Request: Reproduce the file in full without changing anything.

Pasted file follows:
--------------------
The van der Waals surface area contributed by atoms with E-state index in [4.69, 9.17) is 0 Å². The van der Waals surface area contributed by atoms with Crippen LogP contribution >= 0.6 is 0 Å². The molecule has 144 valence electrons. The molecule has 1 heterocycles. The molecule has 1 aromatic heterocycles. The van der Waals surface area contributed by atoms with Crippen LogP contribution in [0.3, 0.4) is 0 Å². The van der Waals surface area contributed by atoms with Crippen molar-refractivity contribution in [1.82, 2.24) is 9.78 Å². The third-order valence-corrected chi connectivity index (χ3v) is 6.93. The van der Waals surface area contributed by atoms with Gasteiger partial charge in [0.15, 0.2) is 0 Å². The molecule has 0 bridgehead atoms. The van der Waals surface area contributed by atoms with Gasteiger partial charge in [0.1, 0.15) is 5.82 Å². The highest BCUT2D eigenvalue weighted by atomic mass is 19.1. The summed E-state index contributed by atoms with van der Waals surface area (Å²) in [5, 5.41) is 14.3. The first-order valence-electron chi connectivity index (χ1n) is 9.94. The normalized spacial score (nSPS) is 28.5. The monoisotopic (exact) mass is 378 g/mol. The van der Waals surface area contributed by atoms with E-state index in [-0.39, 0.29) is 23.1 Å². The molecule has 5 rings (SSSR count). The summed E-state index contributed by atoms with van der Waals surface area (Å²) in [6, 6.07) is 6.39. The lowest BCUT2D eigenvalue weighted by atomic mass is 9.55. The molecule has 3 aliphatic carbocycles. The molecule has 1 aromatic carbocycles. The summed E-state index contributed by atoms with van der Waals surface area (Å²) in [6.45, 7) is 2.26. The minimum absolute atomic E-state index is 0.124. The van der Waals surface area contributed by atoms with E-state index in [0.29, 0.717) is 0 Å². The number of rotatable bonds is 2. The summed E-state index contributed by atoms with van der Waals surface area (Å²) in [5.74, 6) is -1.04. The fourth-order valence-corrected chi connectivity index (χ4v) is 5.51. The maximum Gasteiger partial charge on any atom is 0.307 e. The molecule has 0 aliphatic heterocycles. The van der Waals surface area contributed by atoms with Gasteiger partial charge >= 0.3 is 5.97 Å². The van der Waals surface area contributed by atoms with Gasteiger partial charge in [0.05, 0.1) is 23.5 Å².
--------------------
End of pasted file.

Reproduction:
The van der Waals surface area contributed by atoms with E-state index in [4.69, 9.17) is 0 Å². The van der Waals surface area contributed by atoms with Crippen LogP contribution >= 0.6 is 0 Å². The molecule has 144 valence electrons. The molecule has 1 heterocycles. The molecule has 1 aromatic heterocycles. The van der Waals surface area contributed by atoms with Crippen LogP contribution in [0.3, 0.4) is 0 Å². The van der Waals surface area contributed by atoms with Crippen molar-refractivity contribution in [1.82, 2.24) is 9.78 Å². The third-order valence-corrected chi connectivity index (χ3v) is 6.93. The van der Waals surface area contributed by atoms with Gasteiger partial charge in [0.15, 0.2) is 0 Å². The molecule has 0 bridgehead atoms. The van der Waals surface area contributed by atoms with Gasteiger partial charge in [0.1, 0.15) is 5.82 Å². The highest BCUT2D eigenvalue weighted by atomic mass is 19.1. The summed E-state index contributed by atoms with van der Waals surface area (Å²) in [5, 5.41) is 14.3. The first-order valence-electron chi connectivity index (χ1n) is 9.94. The normalized spacial score (nSPS) is 28.5. The monoisotopic (exact) mass is 378 g/mol. The van der Waals surface area contributed by atoms with E-state index in [-0.39, 0.29) is 23.1 Å². The molecule has 5 rings (SSSR count). The summed E-state index contributed by atoms with van der Waals surface area (Å²) in [6, 6.07) is 6.39. The lowest BCUT2D eigenvalue weighted by atomic mass is 9.55. The molecule has 3 aliphatic carbocycles. The molecule has 1 aromatic carbocycles. The summed E-state index contributed by atoms with van der Waals surface area (Å²) in [6.45, 7) is 2.26. The minimum absolute atomic E-state index is 0.124. The van der Waals surface area contributed by atoms with E-state index in [0.29, 0.717) is 0 Å². The number of rotatable bonds is 2. The summed E-state index contributed by atoms with van der Waals surface area (Å²) in [5.74, 6) is -1.04. The fourth-order valence-corrected chi connectivity index (χ4v) is 5.51. The maximum Gasteiger partial charge on any atom is 0.307 e. The molecule has 0 aliphatic heterocycles. The van der Waals surface area contributed by atoms with Gasteiger partial charge >= 0.3 is 5.97 Å². The van der Waals surface area contributed by atoms with Gasteiger partial charge in [0.05, 0.1) is 23.5 Å².